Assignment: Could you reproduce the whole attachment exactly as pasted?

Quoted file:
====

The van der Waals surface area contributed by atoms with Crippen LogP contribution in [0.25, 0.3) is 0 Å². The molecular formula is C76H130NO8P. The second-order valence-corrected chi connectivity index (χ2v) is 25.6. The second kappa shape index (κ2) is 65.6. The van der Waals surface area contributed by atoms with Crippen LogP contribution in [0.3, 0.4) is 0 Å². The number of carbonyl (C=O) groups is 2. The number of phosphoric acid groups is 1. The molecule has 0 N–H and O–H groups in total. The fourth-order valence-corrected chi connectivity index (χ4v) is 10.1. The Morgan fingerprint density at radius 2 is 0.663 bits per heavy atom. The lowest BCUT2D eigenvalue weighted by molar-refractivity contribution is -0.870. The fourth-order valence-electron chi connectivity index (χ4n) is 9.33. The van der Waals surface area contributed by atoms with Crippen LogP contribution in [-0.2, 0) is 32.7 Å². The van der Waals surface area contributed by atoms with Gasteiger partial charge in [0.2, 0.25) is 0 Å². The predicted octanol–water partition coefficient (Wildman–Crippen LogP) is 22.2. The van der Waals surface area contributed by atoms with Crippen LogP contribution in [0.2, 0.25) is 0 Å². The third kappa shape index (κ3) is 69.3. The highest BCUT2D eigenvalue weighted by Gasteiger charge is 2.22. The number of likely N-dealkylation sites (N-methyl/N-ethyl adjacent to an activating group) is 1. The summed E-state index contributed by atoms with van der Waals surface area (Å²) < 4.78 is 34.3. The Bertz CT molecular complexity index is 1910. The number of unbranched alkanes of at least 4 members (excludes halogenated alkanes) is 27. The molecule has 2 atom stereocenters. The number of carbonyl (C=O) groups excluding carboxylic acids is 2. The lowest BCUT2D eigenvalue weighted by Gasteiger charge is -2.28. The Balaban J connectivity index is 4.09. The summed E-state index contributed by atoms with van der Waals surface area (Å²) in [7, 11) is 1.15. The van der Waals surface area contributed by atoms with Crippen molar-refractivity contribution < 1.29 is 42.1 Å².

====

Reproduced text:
The van der Waals surface area contributed by atoms with Crippen LogP contribution in [0.25, 0.3) is 0 Å². The molecular formula is C76H130NO8P. The second-order valence-corrected chi connectivity index (χ2v) is 25.6. The second kappa shape index (κ2) is 65.6. The van der Waals surface area contributed by atoms with Crippen LogP contribution in [0.3, 0.4) is 0 Å². The number of carbonyl (C=O) groups is 2. The number of phosphoric acid groups is 1. The molecule has 0 N–H and O–H groups in total. The fourth-order valence-corrected chi connectivity index (χ4v) is 10.1. The Morgan fingerprint density at radius 2 is 0.663 bits per heavy atom. The lowest BCUT2D eigenvalue weighted by molar-refractivity contribution is -0.870. The fourth-order valence-electron chi connectivity index (χ4n) is 9.33. The van der Waals surface area contributed by atoms with Crippen LogP contribution in [-0.2, 0) is 32.7 Å². The van der Waals surface area contributed by atoms with Gasteiger partial charge in [0.2, 0.25) is 0 Å². The predicted octanol–water partition coefficient (Wildman–Crippen LogP) is 22.2. The van der Waals surface area contributed by atoms with Crippen LogP contribution in [0.2, 0.25) is 0 Å². The third kappa shape index (κ3) is 69.3. The highest BCUT2D eigenvalue weighted by Gasteiger charge is 2.22. The number of likely N-dealkylation sites (N-methyl/N-ethyl adjacent to an activating group) is 1. The summed E-state index contributed by atoms with van der Waals surface area (Å²) < 4.78 is 34.3. The Bertz CT molecular complexity index is 1910. The number of unbranched alkanes of at least 4 members (excludes halogenated alkanes) is 27. The molecule has 2 atom stereocenters. The number of carbonyl (C=O) groups excluding carboxylic acids is 2. The lowest BCUT2D eigenvalue weighted by Gasteiger charge is -2.28. The Balaban J connectivity index is 4.09. The summed E-state index contributed by atoms with van der Waals surface area (Å²) in [7, 11) is 1.15. The van der Waals surface area contributed by atoms with Crippen molar-refractivity contribution < 1.29 is 42.1 Å².